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Active ingredient: Hydromorphone - Brands, Medical Use, Clinical Data

Brands, Medical Use, Clinical Data

Drug Category

  • Analgesics, Opioid
  • Narcotics

Dosage Forms

  • Capsule (controlled-delivery)
  • Solution
  • Tablet

Brands / Synonyms

Dihydromorfinon; Dihydromorfinon [Czech]; Dihydromorphinone; Dilaudid; Dilaudid Oros; Dilaudid-HP; DiMo; Dimorphone; Hidromorfona [INN-Spanish]; Hydromorfona [Spanish]; Hydromorphon; Hydromorphone; Hydromorphone HCL; Hydromorphonum [INN-Latin]; Hymorphan; Idromorfone; Idromorfone [DCIT]; Laudacon; Laudicon; Morphinone, dihydro-; Novolaudon; Palladone; Paramorphan

Indications

For the relief of moderate to severe pain such as that due to surgery, cancer, trauma/injury, burns, myocardial infarction and colic.

Pharmacology

Hydromorphone is a hydrogenated ketone derivative of morphine that acts as a narcotic analgesic. It has a shorter duration of action than morphine. Hydromorphone is approximately 8 times more potent on a milligram basis than morphine. In addition, hydromorphone is better absorbed orally than is morphine. In clinical settings, Hydromorphone exerts its principal pharmacological effect on the central nervous system and gastrointestinal tract. Its primary actions of therapeutic value are analgesia and sedation. Hydromorphone appears to increase the patient's tolerance for pain and to decrease discomfort, although the presence of the pain itself may still be recognized. In addition to analgesia, alterations in mood, euphoria and dysphoria, and drowsiness commonly occur. Opioids also produce respiratory depression by direct action on brain stem respiratory centers.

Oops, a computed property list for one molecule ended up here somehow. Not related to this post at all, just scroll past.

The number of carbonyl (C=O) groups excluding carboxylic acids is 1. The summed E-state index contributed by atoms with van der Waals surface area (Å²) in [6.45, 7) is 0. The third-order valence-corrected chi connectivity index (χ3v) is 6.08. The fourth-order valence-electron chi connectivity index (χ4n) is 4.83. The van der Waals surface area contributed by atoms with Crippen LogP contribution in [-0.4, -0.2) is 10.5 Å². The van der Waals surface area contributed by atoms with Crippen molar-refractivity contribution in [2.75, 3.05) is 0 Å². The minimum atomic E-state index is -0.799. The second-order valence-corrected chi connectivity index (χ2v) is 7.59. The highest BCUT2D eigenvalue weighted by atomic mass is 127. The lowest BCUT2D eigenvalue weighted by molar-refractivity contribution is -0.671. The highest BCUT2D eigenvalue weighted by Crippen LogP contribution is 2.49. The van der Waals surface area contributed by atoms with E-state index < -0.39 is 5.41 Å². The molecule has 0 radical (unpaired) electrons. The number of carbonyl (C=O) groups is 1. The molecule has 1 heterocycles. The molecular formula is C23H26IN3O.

Mechanism of Action

Hydromorphone is a narcotic analgesic; its principal therapeutic effect is relief of pain. Hydromorphone interacts predominantly with the opioid mu-receptors. These mu-binding sites are discretely distributed in the human brain, with high densities in the posterior amygdala, hypothalamus, thalamus, nucleus caudatus, putamen, and certain cortical areas. They are also found on the terminal axons of primary afferents within laminae I and II (substantia gelatinosa) of the spinal cord and in the spinal nucleus of the trigeminal nerve. In clinical settings, Hydromorphone exerts its principal pharmacological effect on the central nervous system and gastrointestinal tract. Hydromorphone also binds with kappa-receptors which are thought to mediate spinal analgesia, miosis and sedation.

Absorption

Better absorbed orally than morphine

Toxicity

Hydromorphone is a schedule II narcotic which can lead to physical dependence or addiction. High doses lead to respiratory depression, nausea, and vomiting. Overdoses lead to extreme somnolence progressing to stupor or coma, skeletal muscle flaccidity, cold and clammy skin, and sometimes bradycardia and hypotension. In severe overdosage, apnea, circulatory collapse, cardiac arrest and death may occur.

Biotrnasformation / Drug Metabolism

Primarily hepatic. After absorption hydromorphone is metabolized by the liver to the glucuronide conjugate which is then excreted in the urine. Hydromorphone is metabolized to the major metabolites hydromorphone-3-glucuronide, hydromorphone-3-glucoside and dihydroisomorphine-6-glucuronide.

Contraindications

DILAUDID is contraindicated in patients with a known hypersensitivity to hydromorphone; in the presence of an intracranial lesion associated with increased intracranial pressure; and whenever ventilatory function is depressed (chronic obstructive pulmonary disease, cor pulmonale, emphysema, kyphoscoliosis, status asthmaticus).

Drug Interactions

Patients receiving other narcotic analgesics, general anesthetics, phenothiazines, tranquilizers, sedative-hypnotics, tricyclic antidepressants or other CNS depressants (including alcohol) concomitantly with DILAUDID may exhibit an additive CNS depression. When such combined therapy is contemplated, the dose of one or both agents should be reduced.

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